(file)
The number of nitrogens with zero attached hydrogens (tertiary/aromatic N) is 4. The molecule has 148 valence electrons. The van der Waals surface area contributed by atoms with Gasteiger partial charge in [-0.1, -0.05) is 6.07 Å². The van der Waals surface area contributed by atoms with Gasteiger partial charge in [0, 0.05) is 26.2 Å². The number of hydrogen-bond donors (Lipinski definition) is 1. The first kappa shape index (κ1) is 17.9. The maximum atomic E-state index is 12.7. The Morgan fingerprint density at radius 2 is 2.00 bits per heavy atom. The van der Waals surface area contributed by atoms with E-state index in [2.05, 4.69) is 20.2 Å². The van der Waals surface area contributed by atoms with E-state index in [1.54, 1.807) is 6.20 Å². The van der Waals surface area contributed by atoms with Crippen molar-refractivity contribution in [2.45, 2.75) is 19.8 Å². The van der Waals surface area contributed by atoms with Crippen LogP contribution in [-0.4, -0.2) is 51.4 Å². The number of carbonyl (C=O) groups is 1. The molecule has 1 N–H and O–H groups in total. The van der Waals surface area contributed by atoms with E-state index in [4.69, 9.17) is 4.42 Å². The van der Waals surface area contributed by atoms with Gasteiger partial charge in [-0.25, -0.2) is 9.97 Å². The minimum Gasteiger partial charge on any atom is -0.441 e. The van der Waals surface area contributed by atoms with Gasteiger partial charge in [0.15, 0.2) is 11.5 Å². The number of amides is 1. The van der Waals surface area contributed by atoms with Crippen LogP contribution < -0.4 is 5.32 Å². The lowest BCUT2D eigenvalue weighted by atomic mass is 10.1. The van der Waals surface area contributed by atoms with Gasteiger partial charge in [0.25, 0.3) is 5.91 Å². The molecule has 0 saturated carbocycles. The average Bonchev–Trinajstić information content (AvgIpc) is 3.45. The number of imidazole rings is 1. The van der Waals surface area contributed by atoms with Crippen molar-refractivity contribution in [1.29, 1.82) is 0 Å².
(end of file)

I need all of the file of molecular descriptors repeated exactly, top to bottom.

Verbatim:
The number of nitrogens with zero attached hydrogens (tertiary/aromatic N) is 4. The molecule has 148 valence electrons. The van der Waals surface area contributed by atoms with Gasteiger partial charge in [-0.1, -0.05) is 6.07 Å². The van der Waals surface area contributed by atoms with Gasteiger partial charge in [0, 0.05) is 26.2 Å². The number of hydrogen-bond donors (Lipinski definition) is 1. The first kappa shape index (κ1) is 17.9. The maximum atomic E-state index is 12.7. The Morgan fingerprint density at radius 2 is 2.00 bits per heavy atom. The van der Waals surface area contributed by atoms with E-state index in [2.05, 4.69) is 20.2 Å². The van der Waals surface area contributed by atoms with E-state index in [1.54, 1.807) is 6.20 Å². The van der Waals surface area contributed by atoms with Crippen molar-refractivity contribution in [2.45, 2.75) is 19.8 Å². The van der Waals surface area contributed by atoms with Crippen LogP contribution in [-0.4, -0.2) is 51.4 Å². The number of carbonyl (C=O) groups is 1. The molecule has 1 N–H and O–H groups in total. The van der Waals surface area contributed by atoms with E-state index in [4.69, 9.17) is 4.42 Å². The van der Waals surface area contributed by atoms with Gasteiger partial charge in [-0.25, -0.2) is 9.97 Å². The minimum Gasteiger partial charge on any atom is -0.441 e. The van der Waals surface area contributed by atoms with Gasteiger partial charge in [0.15, 0.2) is 11.5 Å². The number of amides is 1. The van der Waals surface area contributed by atoms with Crippen LogP contribution < -0.4 is 5.32 Å². The lowest BCUT2D eigenvalue weighted by atomic mass is 10.1. The van der Waals surface area contributed by atoms with Gasteiger partial charge in [0.25, 0.3) is 5.91 Å². The molecule has 0 saturated carbocycles. The average Bonchev–Trinajstić information content (AvgIpc) is 3.45. The number of imidazole rings is 1. The van der Waals surface area contributed by atoms with Crippen molar-refractivity contribution in [1.29, 1.82) is 0 Å².